December 22, 2017 - I was falsely accused last week. A distraught homeowner called about the hordes of insects that had come into her house. They were Lady Beetles looking for a place to overwinter.
When I told her they are a common nuisance and could simply be vacuumed up or swept out, she told me that I didn’t understand, she had a “serious infestation!” So much was her distress that my ability to comprehend large numbers of insects was called into question!
It is true that homeowners may be seeing numerous lady beetles invading their homes this time of year. Lady beetles are insects that are considered beneficial. But they are not invading your home to cause problems, only to stay warm. The lady beetle does not chew or bore holes in walls nor do they eat carpet or any food in the pantry.
While they cause no harm, their overwintering habits inside people’s homes causes them to be a nuisance.
Lady beetles have been considered one of our most beloved insect. They are in stories, a good luck charm for some, and I’ve even seen kids dress up as one for Halloween. You’d never see a kid dress up as a fire ant or termite!
Locally we call them Lady Bugs. If you grew up and don’t remember seeing as many, you are absolutely correct.
There is a native Lady beetle that are harder to locate and a multitude of non-native insects that are native to Asia but in the past few decades have spread to many areas of the United States.
This beneficial (yet sometimes controversial) Asian relative was released in the United States as early as 1916. More were released in the late 1970’s and early 1980’s. It has taken years for the populations to spread, but now large populations are found in many areas of the south, northeast, Midwest, and as far north as Oregon and Washington.
Adult beetles can have a variety of colors and spots. The larvae are soft-bodied, gray and orange, and covered with rows of raised black spots.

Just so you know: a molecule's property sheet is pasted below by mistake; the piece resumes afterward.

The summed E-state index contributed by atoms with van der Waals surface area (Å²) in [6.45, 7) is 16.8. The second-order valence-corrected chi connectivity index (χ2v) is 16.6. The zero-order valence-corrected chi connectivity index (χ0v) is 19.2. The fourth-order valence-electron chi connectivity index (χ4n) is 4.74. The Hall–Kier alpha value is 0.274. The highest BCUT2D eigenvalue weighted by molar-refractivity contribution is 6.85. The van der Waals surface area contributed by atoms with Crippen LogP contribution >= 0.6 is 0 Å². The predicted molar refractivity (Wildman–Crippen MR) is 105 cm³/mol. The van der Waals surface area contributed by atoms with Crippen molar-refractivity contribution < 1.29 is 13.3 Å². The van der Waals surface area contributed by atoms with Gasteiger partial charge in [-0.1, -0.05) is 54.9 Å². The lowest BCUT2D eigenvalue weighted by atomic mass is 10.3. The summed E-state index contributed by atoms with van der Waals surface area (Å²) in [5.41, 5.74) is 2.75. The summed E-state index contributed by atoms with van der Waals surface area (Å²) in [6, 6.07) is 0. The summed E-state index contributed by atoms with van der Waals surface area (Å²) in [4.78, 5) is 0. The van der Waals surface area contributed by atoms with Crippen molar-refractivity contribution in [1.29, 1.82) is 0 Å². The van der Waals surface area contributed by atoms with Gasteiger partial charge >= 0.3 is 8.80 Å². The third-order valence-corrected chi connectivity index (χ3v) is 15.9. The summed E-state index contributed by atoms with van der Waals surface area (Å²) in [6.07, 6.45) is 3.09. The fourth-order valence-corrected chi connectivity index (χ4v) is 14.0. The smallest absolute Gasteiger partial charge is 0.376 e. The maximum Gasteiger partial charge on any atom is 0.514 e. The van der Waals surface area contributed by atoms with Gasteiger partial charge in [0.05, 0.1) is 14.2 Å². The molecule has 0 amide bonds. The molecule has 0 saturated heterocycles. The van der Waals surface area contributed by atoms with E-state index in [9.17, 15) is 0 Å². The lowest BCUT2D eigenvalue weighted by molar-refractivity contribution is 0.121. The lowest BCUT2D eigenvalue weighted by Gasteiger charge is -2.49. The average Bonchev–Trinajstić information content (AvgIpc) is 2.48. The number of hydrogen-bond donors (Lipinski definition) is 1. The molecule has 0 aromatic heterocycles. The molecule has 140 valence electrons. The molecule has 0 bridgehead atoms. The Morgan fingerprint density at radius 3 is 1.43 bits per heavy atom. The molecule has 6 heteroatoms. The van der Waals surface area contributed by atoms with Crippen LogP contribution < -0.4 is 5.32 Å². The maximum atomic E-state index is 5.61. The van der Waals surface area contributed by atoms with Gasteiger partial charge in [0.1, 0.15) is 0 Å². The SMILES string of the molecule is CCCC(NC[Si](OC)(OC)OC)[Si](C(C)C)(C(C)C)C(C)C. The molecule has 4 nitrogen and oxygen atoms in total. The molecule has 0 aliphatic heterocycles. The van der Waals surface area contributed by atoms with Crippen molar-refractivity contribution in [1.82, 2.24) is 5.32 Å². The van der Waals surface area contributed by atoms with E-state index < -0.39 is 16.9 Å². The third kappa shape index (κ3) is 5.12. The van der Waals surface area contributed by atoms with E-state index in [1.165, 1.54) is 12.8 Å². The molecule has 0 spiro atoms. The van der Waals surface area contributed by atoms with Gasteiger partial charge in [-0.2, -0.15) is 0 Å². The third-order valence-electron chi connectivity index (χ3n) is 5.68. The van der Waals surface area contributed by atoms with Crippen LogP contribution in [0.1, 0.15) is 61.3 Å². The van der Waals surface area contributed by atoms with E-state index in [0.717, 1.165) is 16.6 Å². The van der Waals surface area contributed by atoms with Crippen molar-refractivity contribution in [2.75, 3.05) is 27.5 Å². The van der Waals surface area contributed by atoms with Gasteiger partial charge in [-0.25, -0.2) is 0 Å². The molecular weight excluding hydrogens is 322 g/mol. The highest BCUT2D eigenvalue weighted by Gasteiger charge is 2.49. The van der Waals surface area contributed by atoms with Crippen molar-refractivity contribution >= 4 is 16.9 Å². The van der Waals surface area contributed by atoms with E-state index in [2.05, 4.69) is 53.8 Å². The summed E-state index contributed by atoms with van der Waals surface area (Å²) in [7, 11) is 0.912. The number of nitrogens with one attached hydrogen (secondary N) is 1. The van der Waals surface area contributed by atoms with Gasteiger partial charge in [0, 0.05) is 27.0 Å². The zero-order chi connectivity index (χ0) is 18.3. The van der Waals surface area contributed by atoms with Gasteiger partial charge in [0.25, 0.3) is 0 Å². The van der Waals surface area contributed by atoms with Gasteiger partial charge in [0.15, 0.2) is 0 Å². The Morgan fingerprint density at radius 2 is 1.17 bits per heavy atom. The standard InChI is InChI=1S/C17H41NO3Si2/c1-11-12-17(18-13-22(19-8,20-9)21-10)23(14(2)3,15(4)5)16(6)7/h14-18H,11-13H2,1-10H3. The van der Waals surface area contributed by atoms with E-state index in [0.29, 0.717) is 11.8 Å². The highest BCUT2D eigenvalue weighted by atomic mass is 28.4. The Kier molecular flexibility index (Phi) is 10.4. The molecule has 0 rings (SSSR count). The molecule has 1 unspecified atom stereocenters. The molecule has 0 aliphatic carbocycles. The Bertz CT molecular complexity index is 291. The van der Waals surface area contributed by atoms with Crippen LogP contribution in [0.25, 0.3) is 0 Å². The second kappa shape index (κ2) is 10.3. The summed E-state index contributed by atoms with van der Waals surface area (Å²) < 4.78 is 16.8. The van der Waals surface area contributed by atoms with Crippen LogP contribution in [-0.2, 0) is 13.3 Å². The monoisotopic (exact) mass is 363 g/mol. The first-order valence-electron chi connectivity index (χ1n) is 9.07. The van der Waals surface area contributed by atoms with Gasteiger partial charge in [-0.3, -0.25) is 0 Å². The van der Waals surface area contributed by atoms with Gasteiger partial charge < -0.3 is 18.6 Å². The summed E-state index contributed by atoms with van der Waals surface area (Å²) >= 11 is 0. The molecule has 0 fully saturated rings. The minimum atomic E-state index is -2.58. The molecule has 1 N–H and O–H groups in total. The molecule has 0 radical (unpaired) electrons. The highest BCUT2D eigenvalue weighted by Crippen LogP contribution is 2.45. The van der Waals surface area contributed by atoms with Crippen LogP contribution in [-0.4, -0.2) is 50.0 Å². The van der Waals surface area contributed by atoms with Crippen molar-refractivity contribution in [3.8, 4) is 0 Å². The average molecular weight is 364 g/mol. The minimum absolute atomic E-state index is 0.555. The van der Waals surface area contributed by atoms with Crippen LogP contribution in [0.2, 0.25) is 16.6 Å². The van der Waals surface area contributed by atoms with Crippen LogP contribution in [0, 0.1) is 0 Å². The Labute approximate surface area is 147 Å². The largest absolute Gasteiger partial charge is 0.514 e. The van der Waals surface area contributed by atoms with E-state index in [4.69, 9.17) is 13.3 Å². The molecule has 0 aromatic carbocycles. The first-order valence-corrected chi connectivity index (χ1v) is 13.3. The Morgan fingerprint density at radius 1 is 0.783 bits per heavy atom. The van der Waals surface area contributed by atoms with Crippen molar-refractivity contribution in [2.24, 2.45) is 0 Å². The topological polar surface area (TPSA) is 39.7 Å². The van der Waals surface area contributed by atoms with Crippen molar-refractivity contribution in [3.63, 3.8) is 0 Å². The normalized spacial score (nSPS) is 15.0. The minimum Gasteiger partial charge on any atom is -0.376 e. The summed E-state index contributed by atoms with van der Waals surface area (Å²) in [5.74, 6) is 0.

The lady beetle is an effective and natural control for harmful plant pests such as aphids, scale, and other soft-bodied arthropods. One adult lady beetle may eat over 5,000 aphids during its lifetime.
A few folks ask if they bite. Well, sort of.
Lady beetles have mandibles, a jaw-like part of their mouth that they use to capture and eat their prey. And while they are not out to bite (like a fire-ant) or sting (like a hornet), they can certainly give someone a good pinch on the skin with those mandibles!
The lady beetle also has a defense mechanism. If agitated or disturbed, the beetle’s reaction is to “reflex” bleed in which a yellow fluid with an unpleasant odor is released from the leg joints. This reaction helps prevent predators, such as birds, from eating the lady beetle.
This fluid can sometimes stain walls and fabrics.
The lady beetle is attracted to lighter colors such as whites, grays, and yellows. They enter homes through cracks and crevices. During warm winter days and early spring, the lady beetle may become more active searching for an exit.
No “control” of these beneficial insects is warranted as is for termites or perhaps fruit flies. Prevent them from entering the home by caulking exterior cracks and crevices. Sweeping and vacuuming are effective means of removing these insects from the living area.
Article by Lane Dunn, County Extension Agent for agriculture and natural resources for Shelby County. His email address is email@example.com
Educational programs of the Texas A&M AgriLife Extension Service are open to all people without regard to race, color, sex, disability, religion, age, national origin, genetic information or veteran status. The Texas A&M University System, U.S. Department of Agriculture, and the County Commissioners Courts of Texas Cooperating.